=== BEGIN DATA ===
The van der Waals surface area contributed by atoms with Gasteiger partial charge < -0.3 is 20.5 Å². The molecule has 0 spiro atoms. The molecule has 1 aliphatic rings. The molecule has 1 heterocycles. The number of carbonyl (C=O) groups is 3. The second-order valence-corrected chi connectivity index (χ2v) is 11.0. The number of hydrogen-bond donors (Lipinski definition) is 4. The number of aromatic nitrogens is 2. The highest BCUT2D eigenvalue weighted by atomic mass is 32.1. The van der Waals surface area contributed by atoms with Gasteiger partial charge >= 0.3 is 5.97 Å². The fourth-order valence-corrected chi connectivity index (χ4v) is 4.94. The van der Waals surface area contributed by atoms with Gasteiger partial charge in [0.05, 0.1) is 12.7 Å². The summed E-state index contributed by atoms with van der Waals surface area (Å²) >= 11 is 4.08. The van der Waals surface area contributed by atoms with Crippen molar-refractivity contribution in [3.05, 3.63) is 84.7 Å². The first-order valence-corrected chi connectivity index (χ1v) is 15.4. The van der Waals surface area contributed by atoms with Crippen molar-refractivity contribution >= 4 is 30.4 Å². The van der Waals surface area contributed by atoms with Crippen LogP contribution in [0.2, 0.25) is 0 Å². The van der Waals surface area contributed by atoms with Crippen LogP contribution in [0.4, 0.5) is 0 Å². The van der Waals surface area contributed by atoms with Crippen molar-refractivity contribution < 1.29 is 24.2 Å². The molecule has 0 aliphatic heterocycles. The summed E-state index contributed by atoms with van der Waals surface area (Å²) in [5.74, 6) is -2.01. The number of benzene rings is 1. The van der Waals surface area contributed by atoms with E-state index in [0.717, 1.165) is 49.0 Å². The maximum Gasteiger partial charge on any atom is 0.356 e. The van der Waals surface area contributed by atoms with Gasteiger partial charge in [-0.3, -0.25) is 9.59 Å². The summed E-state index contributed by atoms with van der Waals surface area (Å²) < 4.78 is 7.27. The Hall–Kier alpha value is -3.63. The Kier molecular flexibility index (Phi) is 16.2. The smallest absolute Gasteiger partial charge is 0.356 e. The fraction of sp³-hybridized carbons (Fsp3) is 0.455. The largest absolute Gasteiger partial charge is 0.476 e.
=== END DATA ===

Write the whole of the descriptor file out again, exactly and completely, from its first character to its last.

The van der Waals surface area contributed by atoms with Gasteiger partial charge < -0.3 is 20.5 Å². The molecule has 0 spiro atoms. The molecule has 1 aliphatic rings. The molecule has 1 heterocycles. The number of carbonyl (C=O) groups is 3. The second-order valence-corrected chi connectivity index (χ2v) is 11.0. The number of hydrogen-bond donors (Lipinski definition) is 4. The number of aromatic nitrogens is 2. The highest BCUT2D eigenvalue weighted by atomic mass is 32.1. The van der Waals surface area contributed by atoms with Gasteiger partial charge >= 0.3 is 5.97 Å². The fourth-order valence-corrected chi connectivity index (χ4v) is 4.94. The van der Waals surface area contributed by atoms with Gasteiger partial charge in [0.05, 0.1) is 12.7 Å². The summed E-state index contributed by atoms with van der Waals surface area (Å²) >= 11 is 4.08. The van der Waals surface area contributed by atoms with Crippen molar-refractivity contribution in [3.05, 3.63) is 84.7 Å². The first-order valence-corrected chi connectivity index (χ1v) is 15.4. The van der Waals surface area contributed by atoms with Crippen molar-refractivity contribution >= 4 is 30.4 Å². The van der Waals surface area contributed by atoms with Crippen LogP contribution in [0.2, 0.25) is 0 Å². The van der Waals surface area contributed by atoms with Crippen LogP contribution in [0.4, 0.5) is 0 Å². The van der Waals surface area contributed by atoms with Crippen molar-refractivity contribution < 1.29 is 24.2 Å². The molecule has 0 aliphatic heterocycles. The summed E-state index contributed by atoms with van der Waals surface area (Å²) in [5.74, 6) is -2.01. The number of benzene rings is 1. The van der Waals surface area contributed by atoms with E-state index in [0.717, 1.165) is 49.0 Å². The maximum Gasteiger partial charge on any atom is 0.356 e. The van der Waals surface area contributed by atoms with Gasteiger partial charge in [-0.3, -0.25) is 9.59 Å². The summed E-state index contributed by atoms with van der Waals surface area (Å²) < 4.78 is 7.27. The Hall–Kier alpha value is -3.63. The Kier molecular flexibility index (Phi) is 16.2. The smallest absolute Gasteiger partial charge is 0.356 e. The fraction of sp³-hybridized carbons (Fsp3) is 0.455. The largest absolute Gasteiger partial charge is 0.476 e.